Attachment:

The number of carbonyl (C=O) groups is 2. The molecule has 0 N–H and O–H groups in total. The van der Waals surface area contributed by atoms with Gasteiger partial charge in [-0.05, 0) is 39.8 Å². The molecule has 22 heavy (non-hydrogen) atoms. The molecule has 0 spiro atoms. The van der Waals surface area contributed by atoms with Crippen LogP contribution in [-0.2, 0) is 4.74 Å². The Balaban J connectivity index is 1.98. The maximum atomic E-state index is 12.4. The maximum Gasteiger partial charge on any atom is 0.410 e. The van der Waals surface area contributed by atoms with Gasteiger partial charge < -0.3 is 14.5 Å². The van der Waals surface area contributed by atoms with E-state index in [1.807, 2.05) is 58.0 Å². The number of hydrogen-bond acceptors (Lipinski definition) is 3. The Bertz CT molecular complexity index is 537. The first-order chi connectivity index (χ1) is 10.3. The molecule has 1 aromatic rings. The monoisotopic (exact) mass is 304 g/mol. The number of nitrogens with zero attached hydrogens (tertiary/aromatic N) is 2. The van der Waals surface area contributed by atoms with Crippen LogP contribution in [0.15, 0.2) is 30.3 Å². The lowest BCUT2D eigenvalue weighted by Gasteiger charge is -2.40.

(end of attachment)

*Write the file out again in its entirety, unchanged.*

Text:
The number of carbonyl (C=O) groups is 2. The molecule has 0 N–H and O–H groups in total. The van der Waals surface area contributed by atoms with Gasteiger partial charge in [-0.05, 0) is 39.8 Å². The molecule has 22 heavy (non-hydrogen) atoms. The molecule has 0 spiro atoms. The van der Waals surface area contributed by atoms with Crippen LogP contribution in [-0.2, 0) is 4.74 Å². The Balaban J connectivity index is 1.98. The maximum atomic E-state index is 12.4. The maximum Gasteiger partial charge on any atom is 0.410 e. The van der Waals surface area contributed by atoms with Gasteiger partial charge < -0.3 is 14.5 Å². The van der Waals surface area contributed by atoms with E-state index in [1.807, 2.05) is 58.0 Å². The number of hydrogen-bond acceptors (Lipinski definition) is 3. The Bertz CT molecular complexity index is 537. The first-order chi connectivity index (χ1) is 10.3. The molecule has 1 aromatic rings. The monoisotopic (exact) mass is 304 g/mol. The number of nitrogens with zero attached hydrogens (tertiary/aromatic N) is 2. The van der Waals surface area contributed by atoms with Crippen LogP contribution in [0.15, 0.2) is 30.3 Å². The lowest BCUT2D eigenvalue weighted by Gasteiger charge is -2.40.